Omeprazole, purity 100%, lot no. 021 K1605, Sigma; phenobarbital sodium, purity 99.0%, lot no. 076H0292, Sigma, ethanol, purity 99.9%, lot no. 3006761, AppliChem, rifampicin, purity 99.6%, lot no. 304324/1, Fluka.
The mistletoe products were tested for effects on marker reactions specific for CYP 1A2, 2A6, 2B6, 2C8, 2C9, 2C19, 2D6, 2E1, and 3A4. Final concentrations of 0.5, 0.005, and 0.0005 mg/ml were used. Incubation was carried out in 96-well microtiter plates at 37±0.5 °C in the presence of 2 mM NADPH and 3.3 mM magnesium chloride with pooled human liver microsomes (0.5 mg microsomal protein/ml) in 50 mM potassium phosphate buffer, pH 7.4. All tests were performed in triplicate. The total volume of the individual incubation was 200 μl. The marker substrate concentrations in the incubation mixtures were chosen at concentrations close to their apparent Km. The test items and reference inhibitors were preincubated with microsomal suspension for 5–10 min (CYP 1A2, 2C19) or 11.5–12.5 min (all others CYP isoenzymes), respectively, and the incubations were started by addition of the respective marker substrate. The incubation was stopped after 30±1 min by addition of stop reagent (150 μl 100% acetonitrile or 50 μl 43% phosphoric acid for CYP2E1), centrifuged for 10 min at 4 °C and approximately 3000 x g, and the supernatant was transferred to a new 96-well microtiter plate for marker reaction specific analysis of remaining marker substrates and resulting metabolites.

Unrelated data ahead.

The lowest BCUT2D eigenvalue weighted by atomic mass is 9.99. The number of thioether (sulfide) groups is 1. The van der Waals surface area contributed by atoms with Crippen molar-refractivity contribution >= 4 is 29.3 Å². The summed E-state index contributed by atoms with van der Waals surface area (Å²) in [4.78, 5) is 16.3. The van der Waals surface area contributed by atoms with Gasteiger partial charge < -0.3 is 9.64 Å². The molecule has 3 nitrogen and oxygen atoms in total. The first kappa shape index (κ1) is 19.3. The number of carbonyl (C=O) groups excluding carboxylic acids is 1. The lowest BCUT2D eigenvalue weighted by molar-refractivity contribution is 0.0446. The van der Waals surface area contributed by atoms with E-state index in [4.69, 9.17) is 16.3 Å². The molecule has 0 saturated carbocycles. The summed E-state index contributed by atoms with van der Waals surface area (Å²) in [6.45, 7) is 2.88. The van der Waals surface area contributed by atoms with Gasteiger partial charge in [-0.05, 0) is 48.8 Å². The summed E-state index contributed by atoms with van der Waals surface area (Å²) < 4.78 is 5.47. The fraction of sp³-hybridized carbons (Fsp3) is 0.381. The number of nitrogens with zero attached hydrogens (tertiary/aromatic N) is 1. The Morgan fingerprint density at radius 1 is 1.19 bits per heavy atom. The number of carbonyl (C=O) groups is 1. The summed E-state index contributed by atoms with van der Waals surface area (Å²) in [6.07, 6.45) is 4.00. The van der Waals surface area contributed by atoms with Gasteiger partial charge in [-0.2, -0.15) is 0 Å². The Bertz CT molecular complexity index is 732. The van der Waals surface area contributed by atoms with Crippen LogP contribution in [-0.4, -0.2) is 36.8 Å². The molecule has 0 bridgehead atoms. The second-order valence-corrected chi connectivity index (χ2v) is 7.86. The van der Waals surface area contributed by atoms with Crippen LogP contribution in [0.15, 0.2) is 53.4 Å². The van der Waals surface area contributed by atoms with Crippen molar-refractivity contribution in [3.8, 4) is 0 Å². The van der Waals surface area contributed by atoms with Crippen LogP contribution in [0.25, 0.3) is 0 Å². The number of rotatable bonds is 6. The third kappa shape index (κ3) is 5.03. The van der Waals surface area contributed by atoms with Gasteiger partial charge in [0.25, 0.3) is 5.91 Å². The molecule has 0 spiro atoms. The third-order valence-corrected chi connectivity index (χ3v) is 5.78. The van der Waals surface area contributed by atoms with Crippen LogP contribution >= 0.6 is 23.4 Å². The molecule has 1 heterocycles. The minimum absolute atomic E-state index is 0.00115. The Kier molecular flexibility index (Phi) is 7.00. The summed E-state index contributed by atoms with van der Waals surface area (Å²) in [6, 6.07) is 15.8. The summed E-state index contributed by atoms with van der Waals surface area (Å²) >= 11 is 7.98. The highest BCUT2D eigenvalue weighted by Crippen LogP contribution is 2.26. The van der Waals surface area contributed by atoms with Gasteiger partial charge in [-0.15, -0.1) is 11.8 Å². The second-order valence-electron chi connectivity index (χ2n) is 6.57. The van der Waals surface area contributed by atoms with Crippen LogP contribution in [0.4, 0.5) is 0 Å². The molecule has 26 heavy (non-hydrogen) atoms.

Marker reactions containing no test item and no CYP specific inhibitor but identical concentrations of the corresponding solvent type of the test item incubations served as negative controls of inhibition (NC). Marker reactions containing a marker reaction specific reference inhibitor instead of one of test items served as positive controls of inhibition (PC).
The final concentrations of the marker substrates in the respective incubation media were as follows: 5 μM 7-ethoxyresorufin for CYP1A2; 5 μM coumarin for CYP2A6, 200 μM S-mephenytoin for CYP2B6; 10 μM paclitaxel for CYP2C8; 10 μM diclofenac for CYP2C9; 50 μM S-mephenytoin for CYP2C19; 20 μM bufuralol for CYP2D6, 50 μM chlorzoxazone for CYP2E1; 100 μM testosterone for CYP3A4.